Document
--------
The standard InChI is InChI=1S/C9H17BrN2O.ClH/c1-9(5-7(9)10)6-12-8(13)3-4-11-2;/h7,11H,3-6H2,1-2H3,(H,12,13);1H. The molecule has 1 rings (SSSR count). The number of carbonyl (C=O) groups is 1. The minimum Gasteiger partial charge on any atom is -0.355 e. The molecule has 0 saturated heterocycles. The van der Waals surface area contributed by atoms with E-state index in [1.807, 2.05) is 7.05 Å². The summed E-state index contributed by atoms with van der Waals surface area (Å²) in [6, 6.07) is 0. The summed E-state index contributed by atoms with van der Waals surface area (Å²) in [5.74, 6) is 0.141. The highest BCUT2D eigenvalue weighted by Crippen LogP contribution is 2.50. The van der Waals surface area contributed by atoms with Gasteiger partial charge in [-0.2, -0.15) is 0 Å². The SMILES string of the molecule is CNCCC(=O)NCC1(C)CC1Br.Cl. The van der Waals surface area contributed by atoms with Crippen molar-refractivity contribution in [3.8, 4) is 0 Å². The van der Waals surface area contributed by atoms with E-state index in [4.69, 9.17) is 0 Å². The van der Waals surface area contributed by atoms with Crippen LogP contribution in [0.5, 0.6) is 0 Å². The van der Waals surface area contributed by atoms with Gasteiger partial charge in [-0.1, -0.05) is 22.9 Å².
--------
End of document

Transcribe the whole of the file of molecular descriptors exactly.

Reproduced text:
The standard InChI is InChI=1S/C9H17BrN2O.ClH/c1-9(5-7(9)10)6-12-8(13)3-4-11-2;/h7,11H,3-6H2,1-2H3,(H,12,13);1H. The molecule has 1 rings (SSSR count). The number of carbonyl (C=O) groups is 1. The minimum Gasteiger partial charge on any atom is -0.355 e. The molecule has 0 saturated heterocycles. The van der Waals surface area contributed by atoms with E-state index in [1.807, 2.05) is 7.05 Å². The summed E-state index contributed by atoms with van der Waals surface area (Å²) in [6, 6.07) is 0. The summed E-state index contributed by atoms with van der Waals surface area (Å²) in [5.74, 6) is 0.141. The highest BCUT2D eigenvalue weighted by Crippen LogP contribution is 2.50. The van der Waals surface area contributed by atoms with Gasteiger partial charge in [-0.2, -0.15) is 0 Å². The SMILES string of the molecule is CNCCC(=O)NCC1(C)CC1Br.Cl. The van der Waals surface area contributed by atoms with Crippen molar-refractivity contribution in [3.8, 4) is 0 Å². The van der Waals surface area contributed by atoms with E-state index in [4.69, 9.17) is 0 Å². The van der Waals surface area contributed by atoms with Crippen LogP contribution in [0.5, 0.6) is 0 Å². The van der Waals surface area contributed by atoms with Gasteiger partial charge in [-0.1, -0.05) is 22.9 Å².